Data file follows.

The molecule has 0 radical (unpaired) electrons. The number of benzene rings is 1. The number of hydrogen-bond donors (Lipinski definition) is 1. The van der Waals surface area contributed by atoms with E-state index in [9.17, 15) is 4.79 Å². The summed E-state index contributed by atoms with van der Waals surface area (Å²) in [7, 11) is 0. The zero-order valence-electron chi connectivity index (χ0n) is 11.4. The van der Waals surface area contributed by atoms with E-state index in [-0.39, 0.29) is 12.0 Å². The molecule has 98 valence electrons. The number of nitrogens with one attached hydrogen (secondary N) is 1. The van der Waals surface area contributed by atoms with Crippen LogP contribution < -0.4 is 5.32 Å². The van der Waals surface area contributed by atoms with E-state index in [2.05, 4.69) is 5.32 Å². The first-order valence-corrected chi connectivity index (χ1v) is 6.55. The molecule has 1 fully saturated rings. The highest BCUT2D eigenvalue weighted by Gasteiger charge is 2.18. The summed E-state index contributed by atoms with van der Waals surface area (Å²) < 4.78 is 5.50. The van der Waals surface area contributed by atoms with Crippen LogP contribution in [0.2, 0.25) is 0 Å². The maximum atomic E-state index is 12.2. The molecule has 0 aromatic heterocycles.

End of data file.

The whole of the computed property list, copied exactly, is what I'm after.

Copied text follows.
The molecule has 0 radical (unpaired) electrons. The number of benzene rings is 1. The number of hydrogen-bond donors (Lipinski definition) is 1. The van der Waals surface area contributed by atoms with E-state index in [9.17, 15) is 4.79 Å². The summed E-state index contributed by atoms with van der Waals surface area (Å²) in [7, 11) is 0. The zero-order valence-electron chi connectivity index (χ0n) is 11.4. The van der Waals surface area contributed by atoms with E-state index in [-0.39, 0.29) is 12.0 Å². The molecule has 98 valence electrons. The number of nitrogens with one attached hydrogen (secondary N) is 1. The van der Waals surface area contributed by atoms with Crippen LogP contribution < -0.4 is 5.32 Å². The van der Waals surface area contributed by atoms with E-state index in [2.05, 4.69) is 5.32 Å². The first-order valence-corrected chi connectivity index (χ1v) is 6.55. The molecule has 1 fully saturated rings. The highest BCUT2D eigenvalue weighted by Gasteiger charge is 2.18. The summed E-state index contributed by atoms with van der Waals surface area (Å²) < 4.78 is 5.50. The van der Waals surface area contributed by atoms with Crippen LogP contribution in [0.2, 0.25) is 0 Å². The maximum atomic E-state index is 12.2. The molecule has 0 aromatic heterocycles.